VIZIANAGARAM: The descendants of Mahakavi Gurajada Apparao allege that the government has been neglecting their family sentiments to continue to preserve Apparao’s memorial, which was recently declared a heritage site, by constructing a house next to it. They also blamed the government for not providing necessary security to guard his properties that are on display at the memorial.
The doyen of Telugu literature had spent most part of his life in a rented building near Three Lanterns Junction where he penned numerous literary works, including Kanyasulkam. Following requests from many intellectual and cultural organisations, the state government purchased Apparao’s rented house from its owners and developed it into a memorial. Though the government declared his house as a heritage site and is organising a two-day programme marking the death centenary, little effort has been made to preserve the house and his belongings.
Making matters worse, officials are denying his descendants’ requisition to allow them to construct a house in the plot which Apparao had bought in the late stage of his life, adjacent to the memorial, where he had constructed a house, which later collapsed.
The officials are not allowing construction of the house at close proximity of the memorial, while they remained as mute spectators, when a private builder constructed a four-storey building along the wall of the memorial.
The family members allege that neither the memorial is being given its due attention nor they are being permitted to construct a house to reside next to the existing building despite having property rights. “We made repeated pleas to the government but our building permission application has been kept pending for the last two years. We recently met Chief Minister N Chandrababu Naidu who promised to look into our plea. But the scenario has not changed so far,” said Gurajada Venkateswara Prasad, the great grandson of the writer. Prasad’s wife Indira stated that the family wants to be closer to the legendary writer’s house and they be allowed to continue as its caretakers.
While the issue is pending with the government, the memorial sprang to life in the past couple of weeks as the officials made last minute efforts to give it a temporary facelift, ahead of the writer’s 100th death anniversary.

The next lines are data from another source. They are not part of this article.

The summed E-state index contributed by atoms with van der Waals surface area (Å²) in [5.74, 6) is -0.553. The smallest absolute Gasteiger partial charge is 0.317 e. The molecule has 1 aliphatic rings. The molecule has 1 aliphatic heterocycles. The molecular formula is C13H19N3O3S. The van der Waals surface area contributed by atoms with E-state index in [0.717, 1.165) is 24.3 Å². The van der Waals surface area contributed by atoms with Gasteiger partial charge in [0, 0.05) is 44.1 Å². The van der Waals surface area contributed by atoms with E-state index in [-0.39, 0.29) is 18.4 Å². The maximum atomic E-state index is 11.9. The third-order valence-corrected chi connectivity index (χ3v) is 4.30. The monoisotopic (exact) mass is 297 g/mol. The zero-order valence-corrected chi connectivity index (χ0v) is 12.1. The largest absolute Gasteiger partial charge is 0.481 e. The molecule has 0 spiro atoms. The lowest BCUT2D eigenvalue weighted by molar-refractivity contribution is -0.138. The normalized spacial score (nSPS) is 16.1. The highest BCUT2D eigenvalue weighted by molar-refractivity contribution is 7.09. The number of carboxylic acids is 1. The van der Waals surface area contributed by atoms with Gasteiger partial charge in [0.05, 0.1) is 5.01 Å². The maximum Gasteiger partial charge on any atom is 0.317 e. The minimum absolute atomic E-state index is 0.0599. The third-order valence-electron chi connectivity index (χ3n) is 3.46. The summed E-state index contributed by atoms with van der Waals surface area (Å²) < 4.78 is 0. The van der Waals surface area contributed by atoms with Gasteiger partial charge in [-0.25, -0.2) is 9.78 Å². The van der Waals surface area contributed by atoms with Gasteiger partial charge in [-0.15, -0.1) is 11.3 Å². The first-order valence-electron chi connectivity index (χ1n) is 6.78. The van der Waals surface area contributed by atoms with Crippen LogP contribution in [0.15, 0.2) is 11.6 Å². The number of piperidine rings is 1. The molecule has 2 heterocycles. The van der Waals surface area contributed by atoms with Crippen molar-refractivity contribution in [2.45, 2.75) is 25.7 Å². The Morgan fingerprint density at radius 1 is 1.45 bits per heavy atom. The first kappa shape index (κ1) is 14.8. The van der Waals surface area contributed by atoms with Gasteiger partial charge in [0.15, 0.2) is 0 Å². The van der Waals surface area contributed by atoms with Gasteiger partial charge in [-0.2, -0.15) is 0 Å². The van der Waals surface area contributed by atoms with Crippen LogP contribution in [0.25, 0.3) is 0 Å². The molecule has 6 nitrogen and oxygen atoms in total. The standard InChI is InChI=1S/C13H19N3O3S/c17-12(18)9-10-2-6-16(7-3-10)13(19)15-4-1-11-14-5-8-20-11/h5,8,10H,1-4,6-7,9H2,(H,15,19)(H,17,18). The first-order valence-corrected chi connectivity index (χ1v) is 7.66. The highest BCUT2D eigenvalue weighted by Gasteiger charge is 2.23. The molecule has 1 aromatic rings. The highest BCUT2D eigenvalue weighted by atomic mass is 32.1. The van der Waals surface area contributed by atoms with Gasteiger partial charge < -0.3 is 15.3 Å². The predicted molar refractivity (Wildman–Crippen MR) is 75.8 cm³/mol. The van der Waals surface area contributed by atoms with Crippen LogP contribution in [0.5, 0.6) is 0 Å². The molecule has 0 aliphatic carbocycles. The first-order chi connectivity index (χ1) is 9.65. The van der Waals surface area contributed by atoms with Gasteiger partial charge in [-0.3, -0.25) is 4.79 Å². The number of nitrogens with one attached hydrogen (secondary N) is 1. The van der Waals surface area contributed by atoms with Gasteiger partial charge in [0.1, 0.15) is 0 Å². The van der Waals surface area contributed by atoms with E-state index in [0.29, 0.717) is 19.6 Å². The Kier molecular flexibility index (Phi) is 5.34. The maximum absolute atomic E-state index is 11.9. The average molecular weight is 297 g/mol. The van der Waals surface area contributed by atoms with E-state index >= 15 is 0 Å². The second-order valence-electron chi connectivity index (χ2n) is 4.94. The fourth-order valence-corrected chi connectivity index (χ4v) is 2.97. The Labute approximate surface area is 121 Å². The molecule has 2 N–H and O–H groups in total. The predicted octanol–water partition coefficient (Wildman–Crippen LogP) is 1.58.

Except for changing the old roof tiles and decorating the walls with colourful lights, no serious efforts have been made to conserve the house as well as the belongings of Apparao, including his books, letters, table, chairs, spectacles, his wife’s knife and a kumkum box and other important documents aging back to 100 years. “We have been taking care of his belongings all these years as there is no proper security provided to guard the memorial,” Prasad added.
“The belongings definitely need preservation in a scientific manner. They should be kept in glass cases in different rooms of the house, in a way which public gets a closer look at the display,” suggested KVN Murthy, a visitor.
The locals are alleging that the government is showing step-motherly attitude towards the Mahakavi. “Most of the programmes listed out by the government were actually private functions organised by literary organisations. But the district administration is trying to claim credit of organising them,” said a member of Gurajada Samakhya, a group of cultural organisations, on condition of anonymity.
However, the district authorities could not be reached over phone when TNIE made efforts to seek their explanation on these issues.